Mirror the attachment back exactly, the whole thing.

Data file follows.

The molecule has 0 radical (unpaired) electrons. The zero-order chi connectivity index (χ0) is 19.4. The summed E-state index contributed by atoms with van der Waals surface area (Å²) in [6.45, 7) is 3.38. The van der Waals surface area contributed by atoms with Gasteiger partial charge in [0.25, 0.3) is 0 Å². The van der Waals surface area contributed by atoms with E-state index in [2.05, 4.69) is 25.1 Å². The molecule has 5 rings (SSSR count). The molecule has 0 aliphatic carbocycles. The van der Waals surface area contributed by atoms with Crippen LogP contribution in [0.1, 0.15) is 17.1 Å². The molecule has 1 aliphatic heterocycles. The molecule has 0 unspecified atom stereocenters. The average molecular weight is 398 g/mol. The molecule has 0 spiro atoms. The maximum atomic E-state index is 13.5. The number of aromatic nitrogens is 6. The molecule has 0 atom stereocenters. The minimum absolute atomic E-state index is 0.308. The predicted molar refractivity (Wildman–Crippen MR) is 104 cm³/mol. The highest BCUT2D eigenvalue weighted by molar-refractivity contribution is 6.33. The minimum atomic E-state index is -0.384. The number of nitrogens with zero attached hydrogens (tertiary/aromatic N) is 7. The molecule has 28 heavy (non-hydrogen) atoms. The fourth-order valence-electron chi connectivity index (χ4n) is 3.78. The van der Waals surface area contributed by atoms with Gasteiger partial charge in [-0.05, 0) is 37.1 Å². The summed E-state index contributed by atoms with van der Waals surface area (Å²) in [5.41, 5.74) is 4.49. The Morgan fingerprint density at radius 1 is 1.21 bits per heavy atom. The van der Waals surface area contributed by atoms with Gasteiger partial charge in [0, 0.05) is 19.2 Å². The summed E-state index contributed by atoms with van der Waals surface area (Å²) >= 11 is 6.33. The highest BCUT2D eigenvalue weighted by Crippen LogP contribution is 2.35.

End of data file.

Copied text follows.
The molecule has 0 radical (unpaired) electrons. The zero-order chi connectivity index (χ0) is 19.4. The summed E-state index contributed by atoms with van der Waals surface area (Å²) in [6.45, 7) is 3.38. The van der Waals surface area contributed by atoms with Gasteiger partial charge in [0.25, 0.3) is 0 Å². The van der Waals surface area contributed by atoms with E-state index in [2.05, 4.69) is 25.1 Å². The molecule has 5 rings (SSSR count). The molecule has 0 aliphatic carbocycles. The van der Waals surface area contributed by atoms with Crippen LogP contribution in [0.1, 0.15) is 17.1 Å². The molecule has 1 aliphatic heterocycles. The molecule has 0 unspecified atom stereocenters. The average molecular weight is 398 g/mol. The molecule has 0 spiro atoms. The maximum atomic E-state index is 13.5. The number of aromatic nitrogens is 6. The molecule has 0 atom stereocenters. The minimum absolute atomic E-state index is 0.308. The predicted molar refractivity (Wildman–Crippen MR) is 104 cm³/mol. The highest BCUT2D eigenvalue weighted by molar-refractivity contribution is 6.33. The minimum atomic E-state index is -0.384. The number of nitrogens with zero attached hydrogens (tertiary/aromatic N) is 7. The molecule has 28 heavy (non-hydrogen) atoms. The fourth-order valence-electron chi connectivity index (χ4n) is 3.78. The van der Waals surface area contributed by atoms with Gasteiger partial charge in [-0.05, 0) is 37.1 Å². The summed E-state index contributed by atoms with van der Waals surface area (Å²) in [5.41, 5.74) is 4.49. The Morgan fingerprint density at radius 1 is 1.21 bits per heavy atom. The van der Waals surface area contributed by atoms with Gasteiger partial charge in [0, 0.05) is 19.2 Å². The summed E-state index contributed by atoms with van der Waals surface area (Å²) >= 11 is 6.33. The highest BCUT2D eigenvalue weighted by Crippen LogP contribution is 2.35.